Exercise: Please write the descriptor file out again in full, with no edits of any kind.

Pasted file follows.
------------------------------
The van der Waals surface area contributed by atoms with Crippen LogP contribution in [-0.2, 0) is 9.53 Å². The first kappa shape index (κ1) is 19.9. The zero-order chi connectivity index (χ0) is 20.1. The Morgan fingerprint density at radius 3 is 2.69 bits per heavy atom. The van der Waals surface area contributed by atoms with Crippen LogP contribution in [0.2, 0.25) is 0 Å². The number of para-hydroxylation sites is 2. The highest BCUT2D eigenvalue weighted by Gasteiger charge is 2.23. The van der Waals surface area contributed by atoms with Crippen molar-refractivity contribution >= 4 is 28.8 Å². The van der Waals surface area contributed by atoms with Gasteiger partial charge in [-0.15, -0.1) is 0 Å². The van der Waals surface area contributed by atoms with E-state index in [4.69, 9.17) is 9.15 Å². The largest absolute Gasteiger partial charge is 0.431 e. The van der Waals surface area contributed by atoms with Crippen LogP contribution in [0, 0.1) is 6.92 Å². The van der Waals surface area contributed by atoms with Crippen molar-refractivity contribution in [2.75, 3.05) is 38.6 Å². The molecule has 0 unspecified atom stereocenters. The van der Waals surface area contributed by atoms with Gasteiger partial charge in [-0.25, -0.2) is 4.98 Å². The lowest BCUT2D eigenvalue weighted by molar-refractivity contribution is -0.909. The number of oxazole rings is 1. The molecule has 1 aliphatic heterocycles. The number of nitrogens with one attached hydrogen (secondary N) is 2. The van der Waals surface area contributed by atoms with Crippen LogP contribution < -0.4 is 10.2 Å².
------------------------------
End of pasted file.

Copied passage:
The van der Waals surface area contributed by atoms with Crippen LogP contribution in [-0.2, 0) is 9.53 Å². The first kappa shape index (κ1) is 19.9. The zero-order chi connectivity index (χ0) is 20.1. The Morgan fingerprint density at radius 3 is 2.69 bits per heavy atom. The van der Waals surface area contributed by atoms with Crippen LogP contribution in [0.2, 0.25) is 0 Å². The number of para-hydroxylation sites is 2. The highest BCUT2D eigenvalue weighted by Gasteiger charge is 2.23. The van der Waals surface area contributed by atoms with Crippen molar-refractivity contribution >= 4 is 28.8 Å². The van der Waals surface area contributed by atoms with Gasteiger partial charge in [-0.15, -0.1) is 0 Å². The van der Waals surface area contributed by atoms with E-state index in [4.69, 9.17) is 9.15 Å². The largest absolute Gasteiger partial charge is 0.431 e. The van der Waals surface area contributed by atoms with Crippen LogP contribution in [0, 0.1) is 6.92 Å². The van der Waals surface area contributed by atoms with Crippen molar-refractivity contribution in [2.75, 3.05) is 38.6 Å². The molecule has 0 unspecified atom stereocenters. The van der Waals surface area contributed by atoms with Gasteiger partial charge in [-0.25, -0.2) is 4.98 Å². The lowest BCUT2D eigenvalue weighted by molar-refractivity contribution is -0.909. The number of oxazole rings is 1. The molecule has 1 aliphatic heterocycles. The number of nitrogens with one attached hydrogen (secondary N) is 2. The van der Waals surface area contributed by atoms with Crippen LogP contribution < -0.4 is 10.2 Å².